An actual defining moment …
While political pundits love to declare a seemingly endless series of moments as “it” moments that can define a presidency, I think we’ve actually hit one: Alabama Senator Richard Shelby’s (R, except he was a D until the Rs took over the Senate in 1994 and then decided he liked the majority so he changed) decision to put a universal hold on all Obama appointments until he gets the earmarks/pork barrel programs he wants.
The particular dispute is easy to understand: Shelby wants an Air Force tanker contract to go to Boeing, which will assemble the planes in Alabama. He also wants the FBI to build a processing center in Huntsville. (Full disclosure: I taught at UA-Huntsville for two years.) This is pretty traditional: politicians bemoan pork, but always consider the programs that benefit their constituents as “not pork,” and so essential to America, etc.
Moreover, there is nothing particularly surprising about Senators putting holds (a form of a filibuster) on nominees in exchange for programs they want or issues they want addressed. This is classic American politics, the kind of thing that leads to the aphorism that the two things one never wants to see made are laws and sausages.
What is surprising is the 100% hold. I am not aware of any other time when a Senator has put a 100% hold on presidential appointments in defense of specific earmarks. This, it seems to me, is a real, defining moment for the Obama presidency. This is NOT because good people won’t get jobs, and positions will go unstaffed—that’s true, but it has become common: when they’re in the minority, both sides use holds to screw up the majority. (Republicans spent the whole Bush administration complaining about Democratic obstructionism … which they had engaged in under Clinton, and are engaging in now, and were limited by under Reagan/Bush … ). So long as filibusters and holds are available, they’ll be used to limit the majority’s power, and the majority will complain—until they are the minority.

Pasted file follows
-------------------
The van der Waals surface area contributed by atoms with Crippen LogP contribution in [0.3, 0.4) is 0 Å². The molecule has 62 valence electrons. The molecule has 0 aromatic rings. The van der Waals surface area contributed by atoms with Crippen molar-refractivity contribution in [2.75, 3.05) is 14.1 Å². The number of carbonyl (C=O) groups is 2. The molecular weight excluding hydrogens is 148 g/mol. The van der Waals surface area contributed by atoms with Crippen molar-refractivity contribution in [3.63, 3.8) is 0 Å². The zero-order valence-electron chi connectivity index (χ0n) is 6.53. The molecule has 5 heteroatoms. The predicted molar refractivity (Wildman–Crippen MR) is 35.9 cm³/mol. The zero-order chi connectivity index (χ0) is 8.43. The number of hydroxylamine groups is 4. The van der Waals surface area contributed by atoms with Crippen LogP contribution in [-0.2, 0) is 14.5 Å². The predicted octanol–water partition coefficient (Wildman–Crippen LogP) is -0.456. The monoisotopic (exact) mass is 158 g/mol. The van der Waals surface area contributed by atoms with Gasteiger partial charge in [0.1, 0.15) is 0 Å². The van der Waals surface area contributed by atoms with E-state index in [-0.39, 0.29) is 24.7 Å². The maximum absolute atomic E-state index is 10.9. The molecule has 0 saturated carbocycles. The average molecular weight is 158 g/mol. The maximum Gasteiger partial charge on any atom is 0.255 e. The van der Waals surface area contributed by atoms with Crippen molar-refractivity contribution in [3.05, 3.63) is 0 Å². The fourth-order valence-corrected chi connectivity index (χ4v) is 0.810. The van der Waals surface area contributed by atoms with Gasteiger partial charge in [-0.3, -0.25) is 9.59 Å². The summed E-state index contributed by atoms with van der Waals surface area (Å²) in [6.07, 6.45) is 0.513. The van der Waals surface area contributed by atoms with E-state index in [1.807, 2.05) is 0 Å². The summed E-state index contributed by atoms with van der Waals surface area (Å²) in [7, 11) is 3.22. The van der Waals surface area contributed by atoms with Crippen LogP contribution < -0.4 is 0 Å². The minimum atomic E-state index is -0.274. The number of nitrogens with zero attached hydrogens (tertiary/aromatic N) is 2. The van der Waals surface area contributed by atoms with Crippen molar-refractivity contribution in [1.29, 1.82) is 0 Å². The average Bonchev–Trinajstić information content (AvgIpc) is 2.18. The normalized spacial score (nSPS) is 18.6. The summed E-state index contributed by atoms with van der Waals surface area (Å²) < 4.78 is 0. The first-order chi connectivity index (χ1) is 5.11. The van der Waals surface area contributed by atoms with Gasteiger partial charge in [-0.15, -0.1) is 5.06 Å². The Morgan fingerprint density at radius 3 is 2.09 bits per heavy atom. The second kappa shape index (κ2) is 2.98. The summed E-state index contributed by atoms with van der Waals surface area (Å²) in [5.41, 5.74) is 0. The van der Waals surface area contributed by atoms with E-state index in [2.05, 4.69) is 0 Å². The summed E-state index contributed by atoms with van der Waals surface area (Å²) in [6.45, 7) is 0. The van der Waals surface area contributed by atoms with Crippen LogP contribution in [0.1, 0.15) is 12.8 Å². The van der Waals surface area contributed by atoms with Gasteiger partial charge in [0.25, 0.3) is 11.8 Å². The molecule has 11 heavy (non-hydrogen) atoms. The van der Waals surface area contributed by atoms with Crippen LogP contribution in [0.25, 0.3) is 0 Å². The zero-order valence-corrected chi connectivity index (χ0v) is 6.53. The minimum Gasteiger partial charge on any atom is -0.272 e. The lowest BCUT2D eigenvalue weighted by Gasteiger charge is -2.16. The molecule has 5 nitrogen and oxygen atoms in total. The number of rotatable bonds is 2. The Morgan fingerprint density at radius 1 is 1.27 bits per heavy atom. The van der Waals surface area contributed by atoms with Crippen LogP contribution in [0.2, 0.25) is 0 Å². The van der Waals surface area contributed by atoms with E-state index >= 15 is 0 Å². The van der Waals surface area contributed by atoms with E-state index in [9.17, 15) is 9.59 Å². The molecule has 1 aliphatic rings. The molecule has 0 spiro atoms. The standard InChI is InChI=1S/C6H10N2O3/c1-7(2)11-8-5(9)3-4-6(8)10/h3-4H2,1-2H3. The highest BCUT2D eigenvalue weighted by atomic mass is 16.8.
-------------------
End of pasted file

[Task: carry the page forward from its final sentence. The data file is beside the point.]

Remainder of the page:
No, this is a defining moment because it is clear Shelby has decided that Obama and the Senate leadership are so weak that they will have to buy his vote. And he may well be right: the Democrats had to buy Senate votes from Nelson, and Landrieu, and Lincoln to get healthcare passed before Massachusetts’ general election after all. Shelby has just extended the logic: if programs can be exchanged for votes, me, too!
This is a defining moment for Obama and the Senate Democrats because if Shelby succeeds, there will be 101 presidents of the United States. Everybody will do it, and for contradictory ends. As big as the budget is, it’s not big enough to cover every Senator’s demands. As complicated and contradictory as government can be, it cannot accommodate everything. There is real potential for political chaos.
When the government shut down in the 90s the public ultimately came to believe it had been radical Republicans who had done it, and deserved blame. Clinton came out of that struggle stronger than he had been when he went into it. If he expects to succeed, Obama needs to win this fight. If he doesn’t, he’s toast. But don’t gloat, my anti-Obama friends: the Ds will do it to your president, too, and we’ll all be the worse for it.